Tuesday, October 14, 2008

Henry M. Jackson Visitor Center II

On Friday, October 10th, the second reincarnation of the Henry M. Jackson Visitor Center was opened to the public and dedicated to the highly regarded and revered Washington State Senator Henry "Scoop" Jackson. Funding for the original saucer-shaped visitor center (check out the image to the right - a distinct likeness of the old JVC and a flying saucer taking off into space) was guaranteed much to his hard-work and dedication, so it was only fitting that the new visitor center also carry his name. Peter Jackson (the son of Henry Jackson, not the director) spoke at the ceremony, highlighting his father's love of wilderness, his desire to protect our country's most precious spaces, and to create enjoyable ways for people to learn from and enjoy these amazing places throughout our country and this state. The ceremony drew big-wigs from Washington (D.C. that is), including the Secretary of Interior Dirk Kempthorne, Representative Norm Dicks of Washington's Sixth Congressional District, and the Chairman of the House Subcommittee on National Parks. Other distinguished guests included local Nisqually tribal elder Zelma McCloud, National Park Service Pacific West Regional Director Jon Jarvis, the aforementioned Peter Jackson of the Henry M. Jackson Foundation, Mount Rainier National Park Superintendent Dave Uberuaga, an elder representative from the Consolidated tribes and bands of the Yakama Nation; yours truly of course and another famed NPS persona, Mike (Gator) Gauthier, dressed to the nine's in his class "A" uniform, and several hundred other attendees at the ceremony.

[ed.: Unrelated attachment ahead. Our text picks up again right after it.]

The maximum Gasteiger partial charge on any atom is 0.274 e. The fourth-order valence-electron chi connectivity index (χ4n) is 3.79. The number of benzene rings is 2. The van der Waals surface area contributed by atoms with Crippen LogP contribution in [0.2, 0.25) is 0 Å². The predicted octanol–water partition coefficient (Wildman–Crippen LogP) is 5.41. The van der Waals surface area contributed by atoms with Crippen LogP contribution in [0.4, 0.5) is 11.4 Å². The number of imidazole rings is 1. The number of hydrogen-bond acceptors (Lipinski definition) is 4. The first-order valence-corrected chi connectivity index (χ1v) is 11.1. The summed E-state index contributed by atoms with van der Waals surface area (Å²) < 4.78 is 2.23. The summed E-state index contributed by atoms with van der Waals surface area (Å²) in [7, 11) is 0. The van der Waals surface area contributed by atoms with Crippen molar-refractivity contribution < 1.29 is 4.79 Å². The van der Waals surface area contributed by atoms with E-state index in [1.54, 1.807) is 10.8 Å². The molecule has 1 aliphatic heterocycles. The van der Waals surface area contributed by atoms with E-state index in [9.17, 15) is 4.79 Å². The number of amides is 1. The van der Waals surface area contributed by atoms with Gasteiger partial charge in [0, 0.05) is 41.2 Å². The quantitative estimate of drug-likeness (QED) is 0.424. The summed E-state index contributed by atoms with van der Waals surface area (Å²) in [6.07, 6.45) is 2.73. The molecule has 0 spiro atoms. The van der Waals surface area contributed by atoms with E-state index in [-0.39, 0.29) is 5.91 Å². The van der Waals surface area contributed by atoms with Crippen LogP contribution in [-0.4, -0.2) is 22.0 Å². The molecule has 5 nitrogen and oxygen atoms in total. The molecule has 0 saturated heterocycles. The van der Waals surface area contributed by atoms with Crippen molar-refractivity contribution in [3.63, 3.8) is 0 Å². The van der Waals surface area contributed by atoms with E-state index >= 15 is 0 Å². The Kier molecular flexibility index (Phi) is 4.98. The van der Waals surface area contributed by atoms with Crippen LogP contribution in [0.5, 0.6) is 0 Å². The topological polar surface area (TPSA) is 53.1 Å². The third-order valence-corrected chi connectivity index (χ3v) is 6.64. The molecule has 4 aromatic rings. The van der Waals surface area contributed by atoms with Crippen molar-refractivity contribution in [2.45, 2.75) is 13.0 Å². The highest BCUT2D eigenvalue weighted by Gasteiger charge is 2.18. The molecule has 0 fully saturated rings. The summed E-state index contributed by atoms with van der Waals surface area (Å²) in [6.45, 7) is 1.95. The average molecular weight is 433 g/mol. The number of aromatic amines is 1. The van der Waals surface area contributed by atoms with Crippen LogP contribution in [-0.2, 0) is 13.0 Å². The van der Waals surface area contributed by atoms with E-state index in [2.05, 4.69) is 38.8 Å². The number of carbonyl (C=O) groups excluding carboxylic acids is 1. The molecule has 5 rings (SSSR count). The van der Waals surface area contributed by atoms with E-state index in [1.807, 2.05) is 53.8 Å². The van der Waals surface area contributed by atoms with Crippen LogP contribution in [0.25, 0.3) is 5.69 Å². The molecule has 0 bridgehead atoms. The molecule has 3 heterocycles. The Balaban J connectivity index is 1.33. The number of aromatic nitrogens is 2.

The new 'green', energy efficient JVC II is architecturally designed to match its surroundings and the historical park style, referred to as 'Park Service Rustic'. The feeling of the building when you first enter is dictated mostly by the space, due to the height of the ceiling and massive windows that line the entirety of the wall, naturally lighting the surroundings. However, it could also have something to do with the weird climber want-to-be mannequin placed high atop the climbing display. A feeling of comfort is there too. Above you are post and beam rafters, held together with cast iron fixtures and signs made from a menagerie of dark metal and wood. Overall, I was impressed and I think the sentiment was shared by most.

If you missed the grand opening, fret not, as you will have ample opportunity to view the building on weekends and most holidays, including the winter/holiday break from December 20th through January 4th. And as has been the tradition up at Paradise for many years, Ranger-led snowshoe walks will begin at the new JVC (snow permitting) on December 20th. The two public walks (12:30, 2:30) are approximately 1.5 miles in duration and last less than two hours and are moderate to strenuous. The walks are an amazing opportunity to experience the Park and Mountain in the wintertime. The adjacent photo was taken this past winter as I was returning from one of my group snowshoe walks - a beautiful view of the old JVC at sunset.

The opening of the JVC II means one more VERY important thing....re-opening our beloved Climbing Information Center (CIC) up at Paradise next summer. The CIC will function as it did before; climbing rangers staffing the desk will issue climbing permits and sell climbing passes, provide up-to-date route and snow conditions, weather forecasts, advice and as can only be expected from climbers (and NO ONE else) when they are awake and moving at 6:00 a.m. on a Saturday - perhaps some witty banter as well. See you all on the Mountain!